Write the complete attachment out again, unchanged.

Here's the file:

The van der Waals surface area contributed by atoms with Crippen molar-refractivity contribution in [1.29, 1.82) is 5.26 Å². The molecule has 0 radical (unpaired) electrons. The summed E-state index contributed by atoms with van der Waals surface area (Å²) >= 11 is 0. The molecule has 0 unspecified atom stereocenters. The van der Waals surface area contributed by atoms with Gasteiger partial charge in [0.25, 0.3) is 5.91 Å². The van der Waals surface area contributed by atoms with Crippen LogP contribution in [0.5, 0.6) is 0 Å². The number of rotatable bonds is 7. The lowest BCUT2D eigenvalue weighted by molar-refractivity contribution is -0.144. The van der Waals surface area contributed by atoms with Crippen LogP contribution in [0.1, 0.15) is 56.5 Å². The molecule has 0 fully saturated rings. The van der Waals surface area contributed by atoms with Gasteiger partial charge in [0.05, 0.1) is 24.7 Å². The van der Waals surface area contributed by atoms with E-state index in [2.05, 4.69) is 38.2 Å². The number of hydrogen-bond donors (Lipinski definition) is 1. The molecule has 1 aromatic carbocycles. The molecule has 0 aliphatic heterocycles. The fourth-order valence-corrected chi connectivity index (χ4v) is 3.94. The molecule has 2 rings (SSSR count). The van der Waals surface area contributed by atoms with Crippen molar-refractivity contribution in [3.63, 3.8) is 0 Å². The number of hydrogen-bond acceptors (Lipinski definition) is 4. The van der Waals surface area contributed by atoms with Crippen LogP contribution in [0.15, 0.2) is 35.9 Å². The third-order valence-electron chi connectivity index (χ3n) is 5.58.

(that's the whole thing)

The van der Waals surface area contributed by atoms with Crippen molar-refractivity contribution in [1.29, 1.82) is 5.26 Å². The molecule has 0 radical (unpaired) electrons. The summed E-state index contributed by atoms with van der Waals surface area (Å²) >= 11 is 0. The molecule has 0 unspecified atom stereocenters. The van der Waals surface area contributed by atoms with Gasteiger partial charge in [0.25, 0.3) is 5.91 Å². The van der Waals surface area contributed by atoms with Crippen LogP contribution in [0.5, 0.6) is 0 Å². The number of rotatable bonds is 7. The lowest BCUT2D eigenvalue weighted by molar-refractivity contribution is -0.144. The van der Waals surface area contributed by atoms with Crippen LogP contribution in [0.1, 0.15) is 56.5 Å². The molecule has 0 fully saturated rings. The van der Waals surface area contributed by atoms with Gasteiger partial charge in [0.05, 0.1) is 24.7 Å². The van der Waals surface area contributed by atoms with E-state index in [2.05, 4.69) is 38.2 Å². The number of hydrogen-bond donors (Lipinski definition) is 1. The molecule has 1 aromatic carbocycles. The molecule has 0 aliphatic heterocycles. The fourth-order valence-corrected chi connectivity index (χ4v) is 3.94. The molecule has 2 rings (SSSR count). The van der Waals surface area contributed by atoms with Crippen molar-refractivity contribution in [3.63, 3.8) is 0 Å². The number of hydrogen-bond acceptors (Lipinski definition) is 4. The van der Waals surface area contributed by atoms with Crippen LogP contribution in [0.15, 0.2) is 35.9 Å². The third-order valence-electron chi connectivity index (χ3n) is 5.58.